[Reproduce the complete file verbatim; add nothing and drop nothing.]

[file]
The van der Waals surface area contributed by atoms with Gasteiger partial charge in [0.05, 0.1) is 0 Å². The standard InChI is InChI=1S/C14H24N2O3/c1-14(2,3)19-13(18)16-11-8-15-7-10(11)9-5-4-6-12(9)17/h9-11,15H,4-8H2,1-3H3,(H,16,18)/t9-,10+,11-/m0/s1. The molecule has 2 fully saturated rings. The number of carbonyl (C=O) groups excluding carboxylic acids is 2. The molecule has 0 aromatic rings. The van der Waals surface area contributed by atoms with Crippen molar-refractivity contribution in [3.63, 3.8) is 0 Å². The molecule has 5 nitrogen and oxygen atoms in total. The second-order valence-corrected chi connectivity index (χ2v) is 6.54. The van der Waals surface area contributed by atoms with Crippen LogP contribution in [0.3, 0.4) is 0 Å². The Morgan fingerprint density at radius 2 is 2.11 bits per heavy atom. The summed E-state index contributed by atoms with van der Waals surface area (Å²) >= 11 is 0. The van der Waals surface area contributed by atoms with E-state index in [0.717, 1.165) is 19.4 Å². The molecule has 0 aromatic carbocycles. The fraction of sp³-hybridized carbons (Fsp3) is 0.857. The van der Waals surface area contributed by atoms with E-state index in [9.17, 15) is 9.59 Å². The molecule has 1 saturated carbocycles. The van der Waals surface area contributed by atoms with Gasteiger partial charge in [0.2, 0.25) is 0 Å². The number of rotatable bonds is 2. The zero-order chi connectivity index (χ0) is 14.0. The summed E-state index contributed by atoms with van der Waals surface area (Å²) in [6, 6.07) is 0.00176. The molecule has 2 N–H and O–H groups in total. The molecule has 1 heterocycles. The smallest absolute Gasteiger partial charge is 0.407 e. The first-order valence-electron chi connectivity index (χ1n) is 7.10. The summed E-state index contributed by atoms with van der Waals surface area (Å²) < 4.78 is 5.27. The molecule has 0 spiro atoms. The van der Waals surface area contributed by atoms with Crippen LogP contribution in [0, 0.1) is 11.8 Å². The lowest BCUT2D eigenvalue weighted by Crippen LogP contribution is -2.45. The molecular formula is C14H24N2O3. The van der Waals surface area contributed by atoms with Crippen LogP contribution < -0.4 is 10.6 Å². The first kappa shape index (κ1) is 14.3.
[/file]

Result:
The van der Waals surface area contributed by atoms with Gasteiger partial charge in [0.05, 0.1) is 0 Å². The standard InChI is InChI=1S/C14H24N2O3/c1-14(2,3)19-13(18)16-11-8-15-7-10(11)9-5-4-6-12(9)17/h9-11,15H,4-8H2,1-3H3,(H,16,18)/t9-,10+,11-/m0/s1. The molecule has 2 fully saturated rings. The number of carbonyl (C=O) groups excluding carboxylic acids is 2. The molecule has 0 aromatic rings. The van der Waals surface area contributed by atoms with Crippen molar-refractivity contribution in [3.63, 3.8) is 0 Å². The molecule has 5 nitrogen and oxygen atoms in total. The second-order valence-corrected chi connectivity index (χ2v) is 6.54. The van der Waals surface area contributed by atoms with Crippen LogP contribution in [0.3, 0.4) is 0 Å². The Morgan fingerprint density at radius 2 is 2.11 bits per heavy atom. The summed E-state index contributed by atoms with van der Waals surface area (Å²) >= 11 is 0. The van der Waals surface area contributed by atoms with E-state index in [0.717, 1.165) is 19.4 Å². The molecule has 0 aromatic carbocycles. The fraction of sp³-hybridized carbons (Fsp3) is 0.857. The van der Waals surface area contributed by atoms with E-state index in [9.17, 15) is 9.59 Å². The molecule has 1 saturated carbocycles. The van der Waals surface area contributed by atoms with Gasteiger partial charge in [0.2, 0.25) is 0 Å². The number of rotatable bonds is 2. The zero-order chi connectivity index (χ0) is 14.0. The summed E-state index contributed by atoms with van der Waals surface area (Å²) in [6, 6.07) is 0.00176. The molecule has 2 N–H and O–H groups in total. The molecule has 1 heterocycles. The smallest absolute Gasteiger partial charge is 0.407 e. The first-order valence-electron chi connectivity index (χ1n) is 7.10. The summed E-state index contributed by atoms with van der Waals surface area (Å²) < 4.78 is 5.27. The molecule has 0 spiro atoms. The van der Waals surface area contributed by atoms with Crippen LogP contribution in [0, 0.1) is 11.8 Å². The lowest BCUT2D eigenvalue weighted by Crippen LogP contribution is -2.45. The molecular formula is C14H24N2O3. The van der Waals surface area contributed by atoms with Crippen LogP contribution < -0.4 is 10.6 Å². The first kappa shape index (κ1) is 14.3.